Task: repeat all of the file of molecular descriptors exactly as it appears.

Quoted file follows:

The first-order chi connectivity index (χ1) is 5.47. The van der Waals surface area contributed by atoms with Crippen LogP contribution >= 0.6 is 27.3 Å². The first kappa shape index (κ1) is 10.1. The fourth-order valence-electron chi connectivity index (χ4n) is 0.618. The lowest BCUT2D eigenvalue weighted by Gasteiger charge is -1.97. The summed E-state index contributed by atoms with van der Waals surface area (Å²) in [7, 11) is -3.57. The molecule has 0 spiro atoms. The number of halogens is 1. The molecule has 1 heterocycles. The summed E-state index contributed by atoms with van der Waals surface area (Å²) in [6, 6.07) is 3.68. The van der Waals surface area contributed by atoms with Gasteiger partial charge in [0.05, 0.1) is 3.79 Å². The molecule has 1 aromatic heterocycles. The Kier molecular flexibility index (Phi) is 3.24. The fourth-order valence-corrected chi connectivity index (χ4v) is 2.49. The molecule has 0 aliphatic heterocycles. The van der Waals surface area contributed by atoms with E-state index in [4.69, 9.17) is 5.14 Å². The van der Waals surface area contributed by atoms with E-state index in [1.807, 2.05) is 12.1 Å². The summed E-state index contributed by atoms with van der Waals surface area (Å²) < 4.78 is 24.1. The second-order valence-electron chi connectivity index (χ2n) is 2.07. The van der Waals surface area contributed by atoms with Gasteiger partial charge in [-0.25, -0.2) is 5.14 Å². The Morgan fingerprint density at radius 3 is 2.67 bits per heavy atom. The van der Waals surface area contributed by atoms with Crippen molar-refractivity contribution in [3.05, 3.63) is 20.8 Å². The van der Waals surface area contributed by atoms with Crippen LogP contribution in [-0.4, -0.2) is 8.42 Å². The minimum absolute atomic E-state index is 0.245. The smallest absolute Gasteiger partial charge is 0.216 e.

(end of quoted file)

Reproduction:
The first-order chi connectivity index (χ1) is 5.47. The van der Waals surface area contributed by atoms with Crippen LogP contribution >= 0.6 is 27.3 Å². The first kappa shape index (κ1) is 10.1. The fourth-order valence-electron chi connectivity index (χ4n) is 0.618. The lowest BCUT2D eigenvalue weighted by Gasteiger charge is -1.97. The summed E-state index contributed by atoms with van der Waals surface area (Å²) in [7, 11) is -3.57. The molecule has 0 spiro atoms. The number of halogens is 1. The molecule has 1 heterocycles. The summed E-state index contributed by atoms with van der Waals surface area (Å²) in [6, 6.07) is 3.68. The van der Waals surface area contributed by atoms with Gasteiger partial charge in [0.05, 0.1) is 3.79 Å². The molecule has 1 aromatic heterocycles. The Kier molecular flexibility index (Phi) is 3.24. The fourth-order valence-corrected chi connectivity index (χ4v) is 2.49. The molecule has 0 aliphatic heterocycles. The van der Waals surface area contributed by atoms with E-state index in [4.69, 9.17) is 5.14 Å². The van der Waals surface area contributed by atoms with E-state index in [1.807, 2.05) is 12.1 Å². The summed E-state index contributed by atoms with van der Waals surface area (Å²) < 4.78 is 24.1. The second-order valence-electron chi connectivity index (χ2n) is 2.07. The van der Waals surface area contributed by atoms with Gasteiger partial charge in [-0.25, -0.2) is 5.14 Å². The Morgan fingerprint density at radius 3 is 2.67 bits per heavy atom. The van der Waals surface area contributed by atoms with Crippen molar-refractivity contribution in [3.05, 3.63) is 20.8 Å². The van der Waals surface area contributed by atoms with Crippen LogP contribution in [-0.4, -0.2) is 8.42 Å². The minimum absolute atomic E-state index is 0.245. The smallest absolute Gasteiger partial charge is 0.216 e.